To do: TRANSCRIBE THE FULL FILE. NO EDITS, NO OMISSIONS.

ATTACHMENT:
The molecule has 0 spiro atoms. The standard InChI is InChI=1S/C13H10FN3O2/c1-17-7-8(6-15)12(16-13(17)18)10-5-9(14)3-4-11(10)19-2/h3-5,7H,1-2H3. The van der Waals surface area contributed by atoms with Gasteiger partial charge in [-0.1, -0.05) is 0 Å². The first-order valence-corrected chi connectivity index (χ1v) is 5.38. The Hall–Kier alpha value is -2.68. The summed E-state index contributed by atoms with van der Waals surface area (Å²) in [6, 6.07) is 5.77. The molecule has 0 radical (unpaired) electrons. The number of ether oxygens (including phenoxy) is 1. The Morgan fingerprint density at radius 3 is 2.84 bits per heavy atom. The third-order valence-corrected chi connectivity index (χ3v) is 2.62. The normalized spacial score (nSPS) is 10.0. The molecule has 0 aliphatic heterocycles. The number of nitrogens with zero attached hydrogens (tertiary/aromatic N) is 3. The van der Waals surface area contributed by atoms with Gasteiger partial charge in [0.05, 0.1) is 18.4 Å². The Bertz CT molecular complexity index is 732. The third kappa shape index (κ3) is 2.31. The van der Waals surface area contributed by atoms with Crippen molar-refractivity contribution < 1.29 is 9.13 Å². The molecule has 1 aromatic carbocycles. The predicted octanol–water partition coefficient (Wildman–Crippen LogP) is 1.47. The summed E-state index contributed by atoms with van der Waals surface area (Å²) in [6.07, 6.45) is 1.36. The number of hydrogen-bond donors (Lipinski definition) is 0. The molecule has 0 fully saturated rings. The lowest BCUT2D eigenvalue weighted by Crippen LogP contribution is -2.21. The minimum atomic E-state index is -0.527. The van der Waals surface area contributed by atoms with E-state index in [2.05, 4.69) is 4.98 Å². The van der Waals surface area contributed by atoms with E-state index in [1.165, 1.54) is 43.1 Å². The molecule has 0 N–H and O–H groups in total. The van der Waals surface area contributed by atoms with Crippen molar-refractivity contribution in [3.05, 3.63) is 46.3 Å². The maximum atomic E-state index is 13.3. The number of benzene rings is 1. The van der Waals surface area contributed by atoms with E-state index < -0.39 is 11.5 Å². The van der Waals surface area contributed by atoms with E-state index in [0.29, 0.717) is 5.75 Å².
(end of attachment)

The molecule has 0 spiro atoms. The standard InChI is InChI=1S/C13H10FN3O2/c1-17-7-8(6-15)12(16-13(17)18)10-5-9(14)3-4-11(10)19-2/h3-5,7H,1-2H3. The van der Waals surface area contributed by atoms with Gasteiger partial charge in [-0.1, -0.05) is 0 Å². The first-order valence-corrected chi connectivity index (χ1v) is 5.38. The Hall–Kier alpha value is -2.68. The summed E-state index contributed by atoms with van der Waals surface area (Å²) in [6, 6.07) is 5.77. The molecule has 0 radical (unpaired) electrons. The number of ether oxygens (including phenoxy) is 1. The Morgan fingerprint density at radius 3 is 2.84 bits per heavy atom. The third-order valence-corrected chi connectivity index (χ3v) is 2.62. The normalized spacial score (nSPS) is 10.0. The molecule has 0 aliphatic heterocycles. The number of nitrogens with zero attached hydrogens (tertiary/aromatic N) is 3. The van der Waals surface area contributed by atoms with Gasteiger partial charge in [0.05, 0.1) is 18.4 Å². The Bertz CT molecular complexity index is 732. The third kappa shape index (κ3) is 2.31. The van der Waals surface area contributed by atoms with Crippen molar-refractivity contribution < 1.29 is 9.13 Å². The molecule has 1 aromatic carbocycles. The predicted octanol–water partition coefficient (Wildman–Crippen LogP) is 1.47. The summed E-state index contributed by atoms with van der Waals surface area (Å²) in [6.07, 6.45) is 1.36. The number of hydrogen-bond donors (Lipinski definition) is 0. The molecule has 0 fully saturated rings. The lowest BCUT2D eigenvalue weighted by Crippen LogP contribution is -2.21. The minimum atomic E-state index is -0.527. The van der Waals surface area contributed by atoms with E-state index in [2.05, 4.69) is 4.98 Å². The van der Waals surface area contributed by atoms with E-state index in [1.165, 1.54) is 43.1 Å². The molecule has 0 N–H and O–H groups in total. The van der Waals surface area contributed by atoms with Crippen molar-refractivity contribution in [3.05, 3.63) is 46.3 Å². The maximum atomic E-state index is 13.3. The number of benzene rings is 1. The van der Waals surface area contributed by atoms with E-state index < -0.39 is 11.5 Å². The van der Waals surface area contributed by atoms with E-state index in [0.29, 0.717) is 5.75 Å².